Another inspiring case study that will appear in my upcoming book The New Rules of Marketing and PR.
The Student Loan Network is an online student loan company that's been around since 1998. The company is a significant lender, with some $150 million to $200 million in loans produced each year. The Student Loan Network site excels as an online guide to student loans and financial aid, and it reaches students and parents directly with financial aid advice and student loan services. Particularly interesting is the company's Financial Aid Podcast a six-days-per-week podcast available on iTunes and other podcast distribution and subscription services.
"We're always looking for a competitive edge online," says Christopher S. Penn, chief evangelist for The Student Loan Network and host of Financial Aid Podcast. His show helps students (and some parents, too) make college more affordable through shows on topics such as credit cards, international student issues, private student loans, and scholarships. But Penn also produces episodes dealing with other aspects of finance that interest young people. The podcast was the first and is by far the most popular show about financial aid for college-bound students. "So much of modern American society revolves around money in one way or another, and the more I learn about it, the more I see, the more I understand," Penn says on the bio page of his podcast's companion blog. "Money, economics, all that stuff is so important, so vital to understand, and it's what really drives me to crank out a podcast every single day. Each day, another piece gets added to the puzzle, and I know a little bit more about how to make the world work for me—and for my listeners.
"The audience for Financial Aid Podcast is primarily people who are looking to get into college, are currently in college, or have just graduated," Penn says. "The nice thing about the college aid demographic is that they all have iPods, which is ideal for the podcast as a marketing tool." Because Penn understands his buyer personas—young people—he can speak to them in an authentic, resonant way. Penn knows that for his demographic, a podcast is perfect, because so many people are already listening to audio and have iTunes accounts.
"Podcasting is great marketing because, like blogging, it is a human voice," Penn says. "Most podcasts don't have a PR stamp on them, so the shows come across as being human. The reason why this is interesting is that there is a big marketing shift going on right now. The older, traditional advertising model, like 1950s TV, is that we publish and you consume. However, today's marketing model is that we publish and you respond. It provides me real feedback from real people, and I have conversations. I can be interactive."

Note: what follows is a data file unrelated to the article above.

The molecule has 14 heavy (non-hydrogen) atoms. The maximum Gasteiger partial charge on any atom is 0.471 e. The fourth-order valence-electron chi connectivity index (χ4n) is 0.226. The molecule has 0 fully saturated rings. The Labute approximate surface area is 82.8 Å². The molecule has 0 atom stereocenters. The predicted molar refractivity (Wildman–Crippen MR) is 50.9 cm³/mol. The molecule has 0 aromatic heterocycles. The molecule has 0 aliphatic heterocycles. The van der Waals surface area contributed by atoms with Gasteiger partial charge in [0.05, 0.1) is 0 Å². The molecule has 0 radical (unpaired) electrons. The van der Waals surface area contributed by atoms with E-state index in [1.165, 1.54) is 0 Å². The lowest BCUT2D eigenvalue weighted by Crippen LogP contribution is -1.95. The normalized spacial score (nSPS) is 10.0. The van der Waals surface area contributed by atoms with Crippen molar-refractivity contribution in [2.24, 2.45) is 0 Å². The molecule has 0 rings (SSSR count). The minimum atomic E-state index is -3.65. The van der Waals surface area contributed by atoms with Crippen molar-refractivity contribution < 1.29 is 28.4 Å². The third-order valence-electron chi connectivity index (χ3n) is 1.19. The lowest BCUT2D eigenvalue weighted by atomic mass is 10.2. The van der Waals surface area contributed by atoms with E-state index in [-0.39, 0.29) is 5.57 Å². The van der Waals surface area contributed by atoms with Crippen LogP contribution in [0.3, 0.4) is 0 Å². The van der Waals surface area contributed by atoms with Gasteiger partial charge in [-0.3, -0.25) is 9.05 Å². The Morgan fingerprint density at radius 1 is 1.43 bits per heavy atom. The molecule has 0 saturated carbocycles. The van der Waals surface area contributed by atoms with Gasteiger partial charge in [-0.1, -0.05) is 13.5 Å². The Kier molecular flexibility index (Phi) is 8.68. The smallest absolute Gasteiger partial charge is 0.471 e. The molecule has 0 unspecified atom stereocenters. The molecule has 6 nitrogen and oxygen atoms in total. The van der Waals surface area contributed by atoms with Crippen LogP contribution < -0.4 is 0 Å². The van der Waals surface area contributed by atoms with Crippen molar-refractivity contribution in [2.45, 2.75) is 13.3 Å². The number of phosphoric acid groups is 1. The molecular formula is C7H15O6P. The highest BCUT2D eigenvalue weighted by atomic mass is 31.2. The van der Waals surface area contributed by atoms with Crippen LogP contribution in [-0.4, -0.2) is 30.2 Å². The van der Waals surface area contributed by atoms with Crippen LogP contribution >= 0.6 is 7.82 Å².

Penn sees a clear link between marketing and customer service at companies. He suggests that customer service needs to be real and authentic and have a human voice, just like great marketing. "There is no such thing as 'on message' anymore," Penn says. "[Customer service] is no longer about spin, but instead becoming a part of the conversation. Now I think that companies that do not make the jump to blogging and podcasting and interacting with customers look like dinosaurs. Some industries are tailor-made for this, but they do not get it. For example, I would think that real estate agents could do a great job with video podcasts, but it is very rare. If you have a customer services department, you need to be doing this kind of marketing."
Penn has conducted research about his audience and has adapted his show accordingly. "Podcasting is time-shifted," he says. "You can take it with you and listen to it at any time. My shows are all eighteen to twenty-four minutes, because twenty-four minutes is the average commute, and the average human attention span is eighteen minutes." Penn also has an interesting perspective on competition. He says that he competes with every other podcaster, because listeners only have twenty-four hours in a day.
Penn has learned that the best way to drive his listeners into The Student Loan Network sales process is to mention URLs on his show. But he is quick to point out that the show is not a sales pitch. "The podcast is not an immediate business generator. We are real and authentic. We want to help people. We want to be beneficial to people;" he says. However, based on promotions that the company has run, Penn knows that he’s generated over $10 million in loans directly from podcasts. "It’s way beyond beer money," he says.